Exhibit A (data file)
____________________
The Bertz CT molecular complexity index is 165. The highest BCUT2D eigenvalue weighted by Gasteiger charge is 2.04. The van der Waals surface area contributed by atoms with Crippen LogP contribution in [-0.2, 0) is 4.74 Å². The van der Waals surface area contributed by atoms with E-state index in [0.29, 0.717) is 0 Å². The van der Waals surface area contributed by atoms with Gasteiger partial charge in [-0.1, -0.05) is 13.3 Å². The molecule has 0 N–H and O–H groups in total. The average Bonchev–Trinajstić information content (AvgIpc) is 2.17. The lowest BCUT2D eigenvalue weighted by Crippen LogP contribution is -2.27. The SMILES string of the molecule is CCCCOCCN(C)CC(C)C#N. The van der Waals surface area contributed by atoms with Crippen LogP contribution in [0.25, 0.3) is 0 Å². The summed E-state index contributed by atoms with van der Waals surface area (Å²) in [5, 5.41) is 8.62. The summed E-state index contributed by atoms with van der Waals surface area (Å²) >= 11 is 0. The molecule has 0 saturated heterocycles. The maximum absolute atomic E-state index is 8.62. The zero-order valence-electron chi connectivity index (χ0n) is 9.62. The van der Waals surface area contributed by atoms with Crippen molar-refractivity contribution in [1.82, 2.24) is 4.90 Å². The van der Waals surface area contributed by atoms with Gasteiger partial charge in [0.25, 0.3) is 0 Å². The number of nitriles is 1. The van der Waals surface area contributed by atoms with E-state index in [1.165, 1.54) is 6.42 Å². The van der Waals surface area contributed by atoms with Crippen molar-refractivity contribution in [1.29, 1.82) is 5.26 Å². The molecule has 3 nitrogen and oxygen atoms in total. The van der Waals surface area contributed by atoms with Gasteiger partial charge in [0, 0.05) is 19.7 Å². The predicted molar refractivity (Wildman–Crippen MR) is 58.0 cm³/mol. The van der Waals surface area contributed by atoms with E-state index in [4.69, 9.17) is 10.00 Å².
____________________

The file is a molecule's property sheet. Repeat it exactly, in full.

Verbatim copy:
The Bertz CT molecular complexity index is 165. The highest BCUT2D eigenvalue weighted by Gasteiger charge is 2.04. The van der Waals surface area contributed by atoms with Crippen LogP contribution in [-0.2, 0) is 4.74 Å². The van der Waals surface area contributed by atoms with E-state index in [0.29, 0.717) is 0 Å². The van der Waals surface area contributed by atoms with Gasteiger partial charge in [-0.1, -0.05) is 13.3 Å². The molecule has 0 N–H and O–H groups in total. The average Bonchev–Trinajstić information content (AvgIpc) is 2.17. The lowest BCUT2D eigenvalue weighted by Crippen LogP contribution is -2.27. The SMILES string of the molecule is CCCCOCCN(C)CC(C)C#N. The van der Waals surface area contributed by atoms with Crippen LogP contribution in [0.25, 0.3) is 0 Å². The summed E-state index contributed by atoms with van der Waals surface area (Å²) in [5, 5.41) is 8.62. The summed E-state index contributed by atoms with van der Waals surface area (Å²) >= 11 is 0. The molecule has 0 saturated heterocycles. The maximum absolute atomic E-state index is 8.62. The zero-order valence-electron chi connectivity index (χ0n) is 9.62. The van der Waals surface area contributed by atoms with Crippen molar-refractivity contribution in [1.82, 2.24) is 4.90 Å². The van der Waals surface area contributed by atoms with Gasteiger partial charge in [0.25, 0.3) is 0 Å². The number of nitriles is 1. The van der Waals surface area contributed by atoms with E-state index in [1.165, 1.54) is 6.42 Å². The van der Waals surface area contributed by atoms with Crippen molar-refractivity contribution in [1.29, 1.82) is 5.26 Å². The molecule has 3 nitrogen and oxygen atoms in total. The van der Waals surface area contributed by atoms with Gasteiger partial charge in [0, 0.05) is 19.7 Å². The predicted molar refractivity (Wildman–Crippen MR) is 58.0 cm³/mol. The van der Waals surface area contributed by atoms with E-state index in [4.69, 9.17) is 10.00 Å².